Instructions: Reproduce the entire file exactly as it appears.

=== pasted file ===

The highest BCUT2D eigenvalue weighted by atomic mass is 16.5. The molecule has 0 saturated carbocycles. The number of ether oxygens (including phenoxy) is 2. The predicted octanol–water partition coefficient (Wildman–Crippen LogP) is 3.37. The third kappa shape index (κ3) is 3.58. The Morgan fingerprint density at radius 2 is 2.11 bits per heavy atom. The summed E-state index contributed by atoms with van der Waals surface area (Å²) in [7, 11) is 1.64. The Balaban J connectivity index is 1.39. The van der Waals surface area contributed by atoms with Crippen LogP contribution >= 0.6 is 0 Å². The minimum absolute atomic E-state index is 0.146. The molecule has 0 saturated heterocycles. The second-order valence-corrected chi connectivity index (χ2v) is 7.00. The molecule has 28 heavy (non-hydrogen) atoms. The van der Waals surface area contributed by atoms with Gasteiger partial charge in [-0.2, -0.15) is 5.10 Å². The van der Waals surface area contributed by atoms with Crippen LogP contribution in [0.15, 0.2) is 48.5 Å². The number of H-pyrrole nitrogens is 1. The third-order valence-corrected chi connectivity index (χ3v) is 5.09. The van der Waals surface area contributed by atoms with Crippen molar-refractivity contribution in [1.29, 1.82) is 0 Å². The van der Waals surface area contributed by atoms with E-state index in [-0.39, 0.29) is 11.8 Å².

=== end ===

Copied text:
The highest BCUT2D eigenvalue weighted by atomic mass is 16.5. The molecule has 0 saturated carbocycles. The number of ether oxygens (including phenoxy) is 2. The predicted octanol–water partition coefficient (Wildman–Crippen LogP) is 3.37. The third kappa shape index (κ3) is 3.58. The Morgan fingerprint density at radius 2 is 2.11 bits per heavy atom. The summed E-state index contributed by atoms with van der Waals surface area (Å²) in [7, 11) is 1.64. The Balaban J connectivity index is 1.39. The van der Waals surface area contributed by atoms with Crippen LogP contribution >= 0.6 is 0 Å². The minimum absolute atomic E-state index is 0.146. The molecule has 0 saturated heterocycles. The second-order valence-corrected chi connectivity index (χ2v) is 7.00. The molecule has 28 heavy (non-hydrogen) atoms. The van der Waals surface area contributed by atoms with Gasteiger partial charge in [-0.2, -0.15) is 5.10 Å². The van der Waals surface area contributed by atoms with Crippen LogP contribution in [0.15, 0.2) is 48.5 Å². The number of H-pyrrole nitrogens is 1. The third-order valence-corrected chi connectivity index (χ3v) is 5.09. The van der Waals surface area contributed by atoms with Crippen molar-refractivity contribution in [1.29, 1.82) is 0 Å². The van der Waals surface area contributed by atoms with E-state index in [-0.39, 0.29) is 11.8 Å².